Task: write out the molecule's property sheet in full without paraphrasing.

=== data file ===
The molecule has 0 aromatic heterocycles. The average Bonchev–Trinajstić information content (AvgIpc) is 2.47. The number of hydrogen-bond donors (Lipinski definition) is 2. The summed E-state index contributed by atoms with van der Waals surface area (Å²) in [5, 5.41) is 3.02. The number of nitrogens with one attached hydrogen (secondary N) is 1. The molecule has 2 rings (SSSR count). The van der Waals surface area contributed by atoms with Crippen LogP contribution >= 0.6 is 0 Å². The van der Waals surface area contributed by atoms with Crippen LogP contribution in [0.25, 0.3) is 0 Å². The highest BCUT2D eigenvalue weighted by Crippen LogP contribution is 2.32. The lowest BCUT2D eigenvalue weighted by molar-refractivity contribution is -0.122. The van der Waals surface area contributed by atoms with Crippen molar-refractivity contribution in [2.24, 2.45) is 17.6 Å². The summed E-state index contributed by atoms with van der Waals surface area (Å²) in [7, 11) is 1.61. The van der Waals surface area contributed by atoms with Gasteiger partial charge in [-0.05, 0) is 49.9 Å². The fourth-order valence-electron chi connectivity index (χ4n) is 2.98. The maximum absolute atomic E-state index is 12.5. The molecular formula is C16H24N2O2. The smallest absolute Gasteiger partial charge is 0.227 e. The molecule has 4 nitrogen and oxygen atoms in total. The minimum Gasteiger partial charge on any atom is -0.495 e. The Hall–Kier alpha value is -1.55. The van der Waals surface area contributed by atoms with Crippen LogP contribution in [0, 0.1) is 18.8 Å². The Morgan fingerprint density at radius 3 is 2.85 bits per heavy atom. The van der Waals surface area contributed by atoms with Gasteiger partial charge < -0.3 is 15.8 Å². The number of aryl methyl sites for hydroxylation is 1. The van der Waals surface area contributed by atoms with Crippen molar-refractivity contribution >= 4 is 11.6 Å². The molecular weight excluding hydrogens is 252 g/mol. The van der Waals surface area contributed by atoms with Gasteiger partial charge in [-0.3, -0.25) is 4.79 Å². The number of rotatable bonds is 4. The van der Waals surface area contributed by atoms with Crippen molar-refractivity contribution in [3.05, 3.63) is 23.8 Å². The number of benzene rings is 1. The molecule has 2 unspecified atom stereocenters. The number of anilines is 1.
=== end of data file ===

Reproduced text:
The molecule has 0 aromatic heterocycles. The average Bonchev–Trinajstić information content (AvgIpc) is 2.47. The number of hydrogen-bond donors (Lipinski definition) is 2. The summed E-state index contributed by atoms with van der Waals surface area (Å²) in [5, 5.41) is 3.02. The number of nitrogens with one attached hydrogen (secondary N) is 1. The molecule has 2 rings (SSSR count). The van der Waals surface area contributed by atoms with Crippen LogP contribution >= 0.6 is 0 Å². The van der Waals surface area contributed by atoms with Crippen LogP contribution in [0.25, 0.3) is 0 Å². The highest BCUT2D eigenvalue weighted by Crippen LogP contribution is 2.32. The lowest BCUT2D eigenvalue weighted by molar-refractivity contribution is -0.122. The van der Waals surface area contributed by atoms with Crippen molar-refractivity contribution in [2.24, 2.45) is 17.6 Å². The summed E-state index contributed by atoms with van der Waals surface area (Å²) in [7, 11) is 1.61. The van der Waals surface area contributed by atoms with Gasteiger partial charge in [-0.05, 0) is 49.9 Å². The fourth-order valence-electron chi connectivity index (χ4n) is 2.98. The maximum absolute atomic E-state index is 12.5. The molecular formula is C16H24N2O2. The smallest absolute Gasteiger partial charge is 0.227 e. The molecule has 4 nitrogen and oxygen atoms in total. The minimum Gasteiger partial charge on any atom is -0.495 e. The Hall–Kier alpha value is -1.55. The van der Waals surface area contributed by atoms with Crippen LogP contribution in [0, 0.1) is 18.8 Å². The Morgan fingerprint density at radius 3 is 2.85 bits per heavy atom. The van der Waals surface area contributed by atoms with Gasteiger partial charge < -0.3 is 15.8 Å². The number of aryl methyl sites for hydroxylation is 1. The van der Waals surface area contributed by atoms with Crippen molar-refractivity contribution >= 4 is 11.6 Å². The molecular weight excluding hydrogens is 252 g/mol. The van der Waals surface area contributed by atoms with Gasteiger partial charge in [-0.3, -0.25) is 4.79 Å². The number of rotatable bonds is 4. The van der Waals surface area contributed by atoms with Crippen molar-refractivity contribution in [3.05, 3.63) is 23.8 Å². The number of benzene rings is 1. The molecule has 2 unspecified atom stereocenters. The number of anilines is 1.